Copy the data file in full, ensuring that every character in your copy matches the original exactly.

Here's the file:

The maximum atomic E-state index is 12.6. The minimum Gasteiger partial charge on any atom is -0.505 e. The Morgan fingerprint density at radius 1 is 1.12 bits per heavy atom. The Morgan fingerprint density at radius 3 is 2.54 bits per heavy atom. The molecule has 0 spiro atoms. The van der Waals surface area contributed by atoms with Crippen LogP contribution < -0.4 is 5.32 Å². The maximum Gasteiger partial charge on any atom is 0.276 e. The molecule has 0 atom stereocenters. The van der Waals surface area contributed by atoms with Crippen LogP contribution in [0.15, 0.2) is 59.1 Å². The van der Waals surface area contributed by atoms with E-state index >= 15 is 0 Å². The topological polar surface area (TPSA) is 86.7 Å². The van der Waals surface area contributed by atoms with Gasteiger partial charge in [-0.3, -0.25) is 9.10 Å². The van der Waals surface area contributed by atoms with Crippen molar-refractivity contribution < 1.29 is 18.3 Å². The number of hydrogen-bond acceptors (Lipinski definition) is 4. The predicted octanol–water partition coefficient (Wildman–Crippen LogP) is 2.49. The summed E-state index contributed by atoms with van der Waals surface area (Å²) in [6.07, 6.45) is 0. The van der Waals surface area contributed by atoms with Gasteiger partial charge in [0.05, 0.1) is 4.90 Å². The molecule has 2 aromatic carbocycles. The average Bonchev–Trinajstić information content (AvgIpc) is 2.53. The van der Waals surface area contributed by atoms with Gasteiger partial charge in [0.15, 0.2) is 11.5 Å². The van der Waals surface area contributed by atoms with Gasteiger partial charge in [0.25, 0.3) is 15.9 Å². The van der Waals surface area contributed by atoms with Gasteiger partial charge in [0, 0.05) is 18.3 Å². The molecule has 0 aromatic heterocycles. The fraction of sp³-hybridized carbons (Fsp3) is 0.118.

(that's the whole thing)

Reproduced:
The maximum atomic E-state index is 12.6. The minimum Gasteiger partial charge on any atom is -0.505 e. The Morgan fingerprint density at radius 1 is 1.12 bits per heavy atom. The Morgan fingerprint density at radius 3 is 2.54 bits per heavy atom. The molecule has 0 spiro atoms. The van der Waals surface area contributed by atoms with Crippen LogP contribution < -0.4 is 5.32 Å². The maximum Gasteiger partial charge on any atom is 0.276 e. The molecule has 0 atom stereocenters. The van der Waals surface area contributed by atoms with Crippen LogP contribution in [0.15, 0.2) is 59.1 Å². The van der Waals surface area contributed by atoms with E-state index >= 15 is 0 Å². The topological polar surface area (TPSA) is 86.7 Å². The van der Waals surface area contributed by atoms with Gasteiger partial charge in [-0.3, -0.25) is 9.10 Å². The van der Waals surface area contributed by atoms with Crippen molar-refractivity contribution < 1.29 is 18.3 Å². The number of hydrogen-bond acceptors (Lipinski definition) is 4. The predicted octanol–water partition coefficient (Wildman–Crippen LogP) is 2.49. The summed E-state index contributed by atoms with van der Waals surface area (Å²) in [6.07, 6.45) is 0. The van der Waals surface area contributed by atoms with Gasteiger partial charge in [0.05, 0.1) is 4.90 Å². The molecule has 2 aromatic carbocycles. The average Bonchev–Trinajstić information content (AvgIpc) is 2.53. The van der Waals surface area contributed by atoms with Gasteiger partial charge in [0.15, 0.2) is 11.5 Å². The van der Waals surface area contributed by atoms with Gasteiger partial charge in [0.25, 0.3) is 15.9 Å². The van der Waals surface area contributed by atoms with Gasteiger partial charge in [0, 0.05) is 18.3 Å². The molecule has 0 aromatic heterocycles. The fraction of sp³-hybridized carbons (Fsp3) is 0.118.